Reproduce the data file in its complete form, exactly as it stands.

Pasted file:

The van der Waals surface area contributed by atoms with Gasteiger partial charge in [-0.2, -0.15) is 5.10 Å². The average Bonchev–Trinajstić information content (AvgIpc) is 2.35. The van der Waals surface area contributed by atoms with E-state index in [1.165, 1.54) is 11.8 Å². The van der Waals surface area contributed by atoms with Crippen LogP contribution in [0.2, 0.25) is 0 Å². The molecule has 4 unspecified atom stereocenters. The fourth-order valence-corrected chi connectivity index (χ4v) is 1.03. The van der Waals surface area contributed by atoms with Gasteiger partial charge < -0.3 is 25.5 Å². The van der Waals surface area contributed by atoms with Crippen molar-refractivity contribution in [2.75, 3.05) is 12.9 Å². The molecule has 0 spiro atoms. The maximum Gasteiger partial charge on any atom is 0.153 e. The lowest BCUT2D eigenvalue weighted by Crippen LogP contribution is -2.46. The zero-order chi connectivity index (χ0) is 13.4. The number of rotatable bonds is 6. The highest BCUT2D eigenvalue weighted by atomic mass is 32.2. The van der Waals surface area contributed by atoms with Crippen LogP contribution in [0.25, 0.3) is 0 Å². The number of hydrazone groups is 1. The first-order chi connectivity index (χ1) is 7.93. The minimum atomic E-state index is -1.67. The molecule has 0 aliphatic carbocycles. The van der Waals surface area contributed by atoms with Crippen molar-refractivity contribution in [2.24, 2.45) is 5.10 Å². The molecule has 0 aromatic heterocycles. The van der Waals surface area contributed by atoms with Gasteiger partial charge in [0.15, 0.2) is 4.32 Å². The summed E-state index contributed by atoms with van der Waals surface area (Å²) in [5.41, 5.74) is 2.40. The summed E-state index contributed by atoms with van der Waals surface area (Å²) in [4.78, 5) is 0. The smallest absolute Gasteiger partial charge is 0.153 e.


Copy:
The van der Waals surface area contributed by atoms with Gasteiger partial charge in [-0.2, -0.15) is 5.10 Å². The average Bonchev–Trinajstić information content (AvgIpc) is 2.35. The van der Waals surface area contributed by atoms with E-state index in [1.165, 1.54) is 11.8 Å². The van der Waals surface area contributed by atoms with Crippen LogP contribution in [0.2, 0.25) is 0 Å². The molecule has 4 unspecified atom stereocenters. The fourth-order valence-corrected chi connectivity index (χ4v) is 1.03. The van der Waals surface area contributed by atoms with Gasteiger partial charge < -0.3 is 25.5 Å². The van der Waals surface area contributed by atoms with Crippen molar-refractivity contribution in [2.75, 3.05) is 12.9 Å². The molecule has 0 spiro atoms. The maximum Gasteiger partial charge on any atom is 0.153 e. The lowest BCUT2D eigenvalue weighted by Crippen LogP contribution is -2.46. The zero-order chi connectivity index (χ0) is 13.4. The number of rotatable bonds is 6. The highest BCUT2D eigenvalue weighted by atomic mass is 32.2. The van der Waals surface area contributed by atoms with Crippen LogP contribution in [0.25, 0.3) is 0 Å². The number of hydrazone groups is 1. The first-order chi connectivity index (χ1) is 7.93. The minimum atomic E-state index is -1.67. The molecule has 0 aliphatic carbocycles. The van der Waals surface area contributed by atoms with Crippen molar-refractivity contribution in [2.24, 2.45) is 5.10 Å². The molecule has 0 aromatic heterocycles. The van der Waals surface area contributed by atoms with Gasteiger partial charge in [0.15, 0.2) is 4.32 Å². The summed E-state index contributed by atoms with van der Waals surface area (Å²) in [5.41, 5.74) is 2.40. The summed E-state index contributed by atoms with van der Waals surface area (Å²) in [4.78, 5) is 0. The smallest absolute Gasteiger partial charge is 0.153 e.